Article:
7) Wingbrewer is one of the most important cards in the deck - it isn't your only way to draw cards, but it is the most powerful if not stopped. You should view it as a 5-drop and only play it as a 3-drop if you are stuck on power and don't have other good things to do. I'm playing Wingbrewer maindeck instead of Temple because it is far better in matchups like Combrei and Elysian, while still being good against control. You don't need a board to run Wingbrewer out and have it be good, while there are a lot of board states where Temple is just a Xenan Augury that gains a few more life (because it dies immediately). If you want to run maindeck Temples, I think you need to run more Faithfuls/Guides and I'm not sure it is worth it.
8) Incarnus is arguably the strongest card in the format, and there's no reason not to run it here. One thing to remember is that there's no rush to play it on turn 4 - you often want to play Eager Offering first for instance (unless you are concerned about opposing Temples), or get Wingbrewer going if you have 5 power.
9) Karvet isn't really your "finisher", just a powerful tool to catch up on board. If the opponent doesn't have removal then they usually can't really attack profitably into Karvet, and even if they do have removal you got a free 1/1 chump blocker to help survive another turn. Karvet getting removed also sets up your real endgame, which is Vara. Vara will chain together all the Karvets in your void and let you play an Incarnus/Smuggler/Wingbrewer at the end of the chain; this is usually impossible to beat without a sweeper, and you can usually just outgrind decks with sweepers. We are playing 2 maindeck Varas instead of just putting one in the market because that market slot is very valuable and you have lots of card draw to find a Vara anyway. (You also don't actually need Vara to win most games - more often you just get ridiculously far ahead with a Wingbrewer or something.)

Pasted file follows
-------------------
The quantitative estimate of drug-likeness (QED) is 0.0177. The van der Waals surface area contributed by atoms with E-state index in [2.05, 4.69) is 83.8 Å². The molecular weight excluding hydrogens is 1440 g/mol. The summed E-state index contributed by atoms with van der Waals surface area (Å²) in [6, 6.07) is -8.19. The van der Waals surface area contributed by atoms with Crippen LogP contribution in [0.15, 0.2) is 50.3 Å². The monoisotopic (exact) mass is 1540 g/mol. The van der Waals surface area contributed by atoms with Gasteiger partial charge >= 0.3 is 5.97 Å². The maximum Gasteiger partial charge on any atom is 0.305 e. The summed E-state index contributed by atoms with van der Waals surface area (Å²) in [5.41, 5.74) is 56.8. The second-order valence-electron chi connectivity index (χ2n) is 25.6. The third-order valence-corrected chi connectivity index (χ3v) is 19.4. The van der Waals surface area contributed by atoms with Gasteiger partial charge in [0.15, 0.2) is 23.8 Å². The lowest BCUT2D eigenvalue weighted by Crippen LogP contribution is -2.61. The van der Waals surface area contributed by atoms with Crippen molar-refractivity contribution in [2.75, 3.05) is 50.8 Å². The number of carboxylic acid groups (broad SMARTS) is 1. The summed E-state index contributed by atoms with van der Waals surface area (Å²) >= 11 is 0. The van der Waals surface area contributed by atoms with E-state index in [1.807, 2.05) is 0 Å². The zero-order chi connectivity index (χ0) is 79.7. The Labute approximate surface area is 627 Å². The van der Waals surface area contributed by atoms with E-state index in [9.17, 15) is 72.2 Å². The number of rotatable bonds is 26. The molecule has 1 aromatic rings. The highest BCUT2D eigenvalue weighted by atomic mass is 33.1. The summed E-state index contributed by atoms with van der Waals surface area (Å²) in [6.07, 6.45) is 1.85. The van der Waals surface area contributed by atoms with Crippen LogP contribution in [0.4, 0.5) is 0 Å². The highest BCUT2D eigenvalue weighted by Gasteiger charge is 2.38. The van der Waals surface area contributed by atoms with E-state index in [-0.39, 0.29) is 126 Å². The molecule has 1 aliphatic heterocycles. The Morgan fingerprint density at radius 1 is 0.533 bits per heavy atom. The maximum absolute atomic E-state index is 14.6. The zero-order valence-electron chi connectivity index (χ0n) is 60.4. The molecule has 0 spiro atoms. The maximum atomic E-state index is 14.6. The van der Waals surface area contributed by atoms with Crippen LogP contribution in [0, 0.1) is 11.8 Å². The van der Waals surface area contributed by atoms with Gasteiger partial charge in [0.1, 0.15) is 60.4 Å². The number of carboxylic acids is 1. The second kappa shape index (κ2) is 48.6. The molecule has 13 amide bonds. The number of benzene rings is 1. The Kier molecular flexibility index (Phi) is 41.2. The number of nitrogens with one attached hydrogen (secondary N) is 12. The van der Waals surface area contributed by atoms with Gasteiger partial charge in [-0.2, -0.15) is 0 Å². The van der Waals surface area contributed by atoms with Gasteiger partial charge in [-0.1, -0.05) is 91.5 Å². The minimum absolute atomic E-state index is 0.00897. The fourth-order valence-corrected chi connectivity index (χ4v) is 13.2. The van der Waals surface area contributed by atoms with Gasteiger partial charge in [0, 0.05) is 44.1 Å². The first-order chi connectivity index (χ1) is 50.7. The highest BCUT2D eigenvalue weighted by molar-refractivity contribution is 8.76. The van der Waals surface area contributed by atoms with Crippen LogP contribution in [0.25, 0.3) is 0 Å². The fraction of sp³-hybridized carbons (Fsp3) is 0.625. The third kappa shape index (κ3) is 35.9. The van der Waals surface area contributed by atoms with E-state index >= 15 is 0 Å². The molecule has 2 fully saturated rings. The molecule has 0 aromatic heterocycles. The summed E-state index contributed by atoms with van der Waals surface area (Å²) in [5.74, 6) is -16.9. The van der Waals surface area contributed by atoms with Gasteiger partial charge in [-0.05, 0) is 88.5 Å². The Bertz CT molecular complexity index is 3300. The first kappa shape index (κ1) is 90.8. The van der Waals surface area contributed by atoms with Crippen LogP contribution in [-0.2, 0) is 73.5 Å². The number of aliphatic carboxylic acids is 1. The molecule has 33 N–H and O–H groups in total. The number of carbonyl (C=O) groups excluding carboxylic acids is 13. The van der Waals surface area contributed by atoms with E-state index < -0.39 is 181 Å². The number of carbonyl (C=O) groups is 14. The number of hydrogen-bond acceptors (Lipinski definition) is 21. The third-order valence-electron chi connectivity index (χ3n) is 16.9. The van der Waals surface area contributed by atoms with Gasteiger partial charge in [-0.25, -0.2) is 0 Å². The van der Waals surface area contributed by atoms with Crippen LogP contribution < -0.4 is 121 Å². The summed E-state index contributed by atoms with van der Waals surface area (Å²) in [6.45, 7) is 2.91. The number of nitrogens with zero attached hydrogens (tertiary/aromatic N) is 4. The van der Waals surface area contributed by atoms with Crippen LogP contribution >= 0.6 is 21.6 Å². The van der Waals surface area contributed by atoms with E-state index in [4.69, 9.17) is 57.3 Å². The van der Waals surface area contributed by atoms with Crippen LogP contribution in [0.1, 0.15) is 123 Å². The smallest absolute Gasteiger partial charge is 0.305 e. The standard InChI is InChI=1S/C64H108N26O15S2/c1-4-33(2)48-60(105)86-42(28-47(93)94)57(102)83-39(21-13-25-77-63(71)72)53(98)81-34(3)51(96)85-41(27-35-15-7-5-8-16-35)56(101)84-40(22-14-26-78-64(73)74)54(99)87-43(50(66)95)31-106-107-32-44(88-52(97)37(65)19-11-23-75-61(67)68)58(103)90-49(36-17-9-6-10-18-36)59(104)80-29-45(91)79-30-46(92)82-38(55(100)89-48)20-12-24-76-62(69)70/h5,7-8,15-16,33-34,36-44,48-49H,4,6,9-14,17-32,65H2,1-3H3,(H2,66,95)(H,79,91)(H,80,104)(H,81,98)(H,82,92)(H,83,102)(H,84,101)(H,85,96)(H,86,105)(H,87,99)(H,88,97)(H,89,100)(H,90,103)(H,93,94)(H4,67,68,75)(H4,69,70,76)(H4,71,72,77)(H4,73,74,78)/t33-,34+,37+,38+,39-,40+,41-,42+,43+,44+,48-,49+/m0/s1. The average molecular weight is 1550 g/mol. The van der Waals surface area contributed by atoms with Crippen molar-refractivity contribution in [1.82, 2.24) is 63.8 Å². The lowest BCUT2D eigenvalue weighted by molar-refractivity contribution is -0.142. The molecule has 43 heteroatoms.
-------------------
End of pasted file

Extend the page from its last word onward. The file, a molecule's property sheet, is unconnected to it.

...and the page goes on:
10) One of the more controversial aspects of this build is probably the lack of emblems. The issue with emblems here is that you are an incredibly power-hungry deck with all the Wingbrewers, Incarnuses, and other card draw, and you don't flood out easily at all. Yes, very occasionally you have a game where you run out of card draw, flood out, and wish you had an emblem to replace power 9 or 10 with a 2/2 that would let you survive a turn longer. But if you add emblems, then there will be a bunch of games where they just cost you 1-2 life for no benefit, and that can also mean the difference between winning and losing very easily. Basically emblems are something like reverse Amber Waystones if you aren't actually going to use them, and Amber Waystone is a powerful card in control decks that want to use their life total as a resource. If we were actually interested in decimating emblems at 5-6 power then they might be worth it, but I really think we aren't. (If there were maindeck Temples then emblems would be more appealing since the 2/2 bodies would be more important.)
11) As you would guess from my 82% winrate with the deck, most matchups seem extremely favorable to me. The main matchups that feel close are Rakano (which can assemble a lot of threats very quickly and overload your removal if you don't find a smuggler for Malediction) and other Incarnus control decks (mainly since Wasp is bad against them - that said, they usually have some bad cards against you as well).